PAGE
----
Nearly three quarters (72%) of those who travel without pets worry about their pet during at least some of the trip, and 64% cite having challenges when making travel accommodations for their pets. When it comes to satisfaction with aspects of pet travel, there is clear room for improvement. An overwhelming 75% of pet owners do not trust airlines to safely care for pets when traveling in cargo/checked.
The DogVacay survey also found that the majority (82%) of pet parents rely largely on their own personal network of family members, friends and neighbors to watch their pets. And 50% of pet parents whose friends and family watch their pets when they travel feel bad asking their friends and family to watch their pets.
“We’re thrilled to share the results of our inaugural State of Pet Travel in the U.S. survey to shed light on the challenges pet parents face when traveling,” said Aaron Hirschhorn, co-founder and “Top Dog” of DogVacay.com. “DogVacay was founded to create an alternative for traveling dog parents to board their pet in a loving local home. We hope this survey will inspire more innovation in pet travel so that next year’s survey results will show even more improvement in the options available to those traveling both with and without their pets.”
Read on to find out the key findings, or view the results in an infographic.
Key findings of DogVacay.com survey
Despite having a pet, guardians aren’t letting their furry friends get in the way of their travel with 79% of pet parents reporting that they take at least one trip that includes an overnight stay per year. Where their pet stays does, however, affect the length of pet owner travel.
- Traveling pet parents who use kennels/pet boarding/vet/pet sitting (79%) are more likely to travel for 5 or more nights away from home than those that use family/friends/neighbors to watch their pets (71%).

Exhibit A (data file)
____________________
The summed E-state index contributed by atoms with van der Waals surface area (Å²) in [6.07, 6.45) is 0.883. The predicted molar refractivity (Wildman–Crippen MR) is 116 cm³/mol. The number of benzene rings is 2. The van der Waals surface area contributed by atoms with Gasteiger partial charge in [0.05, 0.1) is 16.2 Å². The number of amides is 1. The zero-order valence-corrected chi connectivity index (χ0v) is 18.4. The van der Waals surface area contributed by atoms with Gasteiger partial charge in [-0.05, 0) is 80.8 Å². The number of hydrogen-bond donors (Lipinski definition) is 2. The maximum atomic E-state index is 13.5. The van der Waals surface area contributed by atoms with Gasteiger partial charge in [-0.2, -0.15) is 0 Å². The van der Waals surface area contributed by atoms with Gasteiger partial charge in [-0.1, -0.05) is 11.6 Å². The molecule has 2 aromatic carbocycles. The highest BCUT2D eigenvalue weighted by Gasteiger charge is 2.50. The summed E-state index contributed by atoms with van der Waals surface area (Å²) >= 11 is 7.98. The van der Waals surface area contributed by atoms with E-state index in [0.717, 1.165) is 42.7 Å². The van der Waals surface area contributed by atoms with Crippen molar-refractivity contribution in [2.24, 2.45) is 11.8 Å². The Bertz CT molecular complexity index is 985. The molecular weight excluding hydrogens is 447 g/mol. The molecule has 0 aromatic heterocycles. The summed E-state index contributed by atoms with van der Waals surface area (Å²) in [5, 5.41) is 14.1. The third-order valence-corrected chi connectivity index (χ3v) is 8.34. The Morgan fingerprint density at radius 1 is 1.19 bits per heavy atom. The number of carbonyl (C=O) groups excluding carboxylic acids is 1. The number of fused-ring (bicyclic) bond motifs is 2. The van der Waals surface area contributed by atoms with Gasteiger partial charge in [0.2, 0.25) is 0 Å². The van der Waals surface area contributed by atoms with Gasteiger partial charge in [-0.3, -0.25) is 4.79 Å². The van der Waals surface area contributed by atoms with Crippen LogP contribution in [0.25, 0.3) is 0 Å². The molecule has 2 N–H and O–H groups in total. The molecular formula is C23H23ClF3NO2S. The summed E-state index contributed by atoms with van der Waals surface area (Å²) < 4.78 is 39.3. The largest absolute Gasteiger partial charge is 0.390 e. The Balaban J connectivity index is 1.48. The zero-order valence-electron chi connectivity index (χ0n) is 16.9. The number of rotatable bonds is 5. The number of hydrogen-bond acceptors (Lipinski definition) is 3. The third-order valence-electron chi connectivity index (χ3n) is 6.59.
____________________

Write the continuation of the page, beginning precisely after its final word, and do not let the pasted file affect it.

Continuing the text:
- Pet parents on average take 3.5* overnight trips per year spending an average of 15.6 nights away from home.
Although most people associate travel with vacation and relaxation, that isn’t quite the case with pet parents. Whether they’re traveling with or without their pets, the feeling of anxiety is more common than one might think. A whopping 72% of pet parents who travel without their pets worry about their pet during at least some of their trip, and 64% of pet parents traveling overnight would be more anxious traveling with their pets than without them. But the worrying doesn’t stop there:
- 24% of pet parents who travel without their pets worry about their pets during all or most of their trip.
- 73% of pet parents who leave their pets at the kennel when traveling feel guilty about it.
- Surprisingly, male pet guardians worry less than female counterparts about their pets when traveling without their pets.
Biggest Challenges in Pet Travel
Those with pets are in agreement that there are limitations/challenges when making travel accommodations for their pets (64%). While only 48% of pet parents who travel overnight say that being a pet parent makes them travel less, other factors weigh heavy on traveling decisions. So what are the biggest limitations in making travel accommodations for traveling pet parents?
- 21% point to the difficulty in finding pet-friendly travel options when making travel accommodations.
- 50% of pet guardians whose friends and family watch their pets when they travel feel bad asking them to watch their pets when traveling.
- 32% say they have anxiety leaving their pet behind.
- 23% say finding a trusted pet boarding/pet sitting option is a challenge when traveling.